the contract renews. Mitigate and lessen these as much as possible. When it is no longer possible, ask for a price cap or tie the rate to a specific index from a neutral party that you can audit later. Tying labor rates to union rates will not do any good if the union will not release the information.

Hyperlinks are becoming more

and more prevalent as we move increasingly toward online agree- ments. These links can change any time behind the scenes and should be avoided at all costs. To protect yourself as you clean up your con- tract, go to the hyperlink, print it out, and attach it as an amendment to the term agreement so what you sign will not be changed. Make sure you agree with it before you sign the contract. Twelve-month service contracts can also have negative effects. There is no one-size-fits-all for contracts. A “maximum 12-month term” pol- icy is, typically, the result of previ- ous bad experiences on the part of the ASC or administrator, but it can result in significant overpayment because often those one-year con- tracts will auto-renew and your rates will increase. In addition, when you ask for a one-year contract, your vendor might not give you their best rates because, in their view, the short-term contract means you are not a loyal customer and might move to a different vendor when your contract expires. Properly writ- ten and managed, longer term ser- vice agreements will save you more money and time. You will get the best pricing and predictability into your cost over that period. And, as I mentioned before, make sure any auto-renew is month-to-month. Fuel charges are like price increases. Ideally, you should remove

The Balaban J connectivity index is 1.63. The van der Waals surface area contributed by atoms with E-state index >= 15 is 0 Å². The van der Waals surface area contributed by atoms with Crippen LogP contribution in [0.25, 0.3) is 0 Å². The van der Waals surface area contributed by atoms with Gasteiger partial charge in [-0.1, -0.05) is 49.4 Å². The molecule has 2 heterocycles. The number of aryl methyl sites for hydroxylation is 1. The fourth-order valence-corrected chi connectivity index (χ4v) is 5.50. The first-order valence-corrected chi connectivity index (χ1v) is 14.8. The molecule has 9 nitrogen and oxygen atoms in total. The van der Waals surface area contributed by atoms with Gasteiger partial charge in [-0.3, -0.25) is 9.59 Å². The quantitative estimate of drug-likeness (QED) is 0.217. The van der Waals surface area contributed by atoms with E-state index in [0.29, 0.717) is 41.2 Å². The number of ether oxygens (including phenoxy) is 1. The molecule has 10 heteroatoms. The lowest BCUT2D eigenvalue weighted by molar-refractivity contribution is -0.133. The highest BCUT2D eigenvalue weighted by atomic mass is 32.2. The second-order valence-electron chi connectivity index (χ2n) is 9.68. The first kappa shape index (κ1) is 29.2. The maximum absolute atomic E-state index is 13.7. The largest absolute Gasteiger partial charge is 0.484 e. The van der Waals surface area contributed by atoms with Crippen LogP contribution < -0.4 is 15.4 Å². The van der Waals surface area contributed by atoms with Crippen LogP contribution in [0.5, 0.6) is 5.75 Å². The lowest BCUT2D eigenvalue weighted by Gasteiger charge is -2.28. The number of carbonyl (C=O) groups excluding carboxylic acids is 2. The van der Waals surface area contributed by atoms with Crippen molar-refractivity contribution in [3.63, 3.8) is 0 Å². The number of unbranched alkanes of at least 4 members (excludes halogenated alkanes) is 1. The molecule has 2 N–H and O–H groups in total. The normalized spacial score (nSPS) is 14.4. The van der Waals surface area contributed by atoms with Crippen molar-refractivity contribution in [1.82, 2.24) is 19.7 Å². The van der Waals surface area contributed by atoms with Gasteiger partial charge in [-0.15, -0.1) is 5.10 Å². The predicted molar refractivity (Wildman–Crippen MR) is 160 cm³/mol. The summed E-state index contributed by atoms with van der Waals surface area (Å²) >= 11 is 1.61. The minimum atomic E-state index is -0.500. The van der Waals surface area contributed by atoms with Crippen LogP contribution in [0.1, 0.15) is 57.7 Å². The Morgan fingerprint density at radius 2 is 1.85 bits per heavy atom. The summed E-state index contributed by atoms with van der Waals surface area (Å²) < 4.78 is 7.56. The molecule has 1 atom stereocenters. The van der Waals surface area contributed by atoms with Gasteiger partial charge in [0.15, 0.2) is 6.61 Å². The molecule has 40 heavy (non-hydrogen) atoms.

fuel charges in your service agree- ments, cap fuel charges or tie fuel charges to an environmental index to reduce costs and avoid spikes. Other good points to consider

when negotiating a service contract: ■■

Your vendor might offer you a cer- tain percentage off, but that does not necessarily mean it is the best deal. Someone across the street might still be paying less. Just because you are getting a 20 per- cent discount does not mean it could not be 40 percent and on par with other businesses in your area. Using a third party with bench- mark pricing data and category- specific negotiators can often help you get the best-in-class rates.


If you work with a group pur- chasing organization (GPO), you might have a false sense of secu- rity. Your GPO might not get you the best cost overall because you might be paying for items that you don’t use. For example, you


might be paying for a fax line even though you have switched to e-fax. Also, double-check your invoices to ensure that you have actually been added to the GPO pricing; this goes back to effective interdepartmental communication.

Keep a contract database. Even if you use a spreadsheet, keep a data- base so the person in accounts pay- able can see it.

There are dozens of spend areas where you can save money if you devote the time needed to review them.

These include waste/trash

removal (including medical waste), telecom, utilities, maintenance con- tracts, alarm/security, payroll


cessing, armored cars, bank fees and many more of these necessary “costs of doing business.”

Dan Schneider is the chief executive officer of SIB Fixed Cost Reduction in Charleston, South Carolina. Write him at


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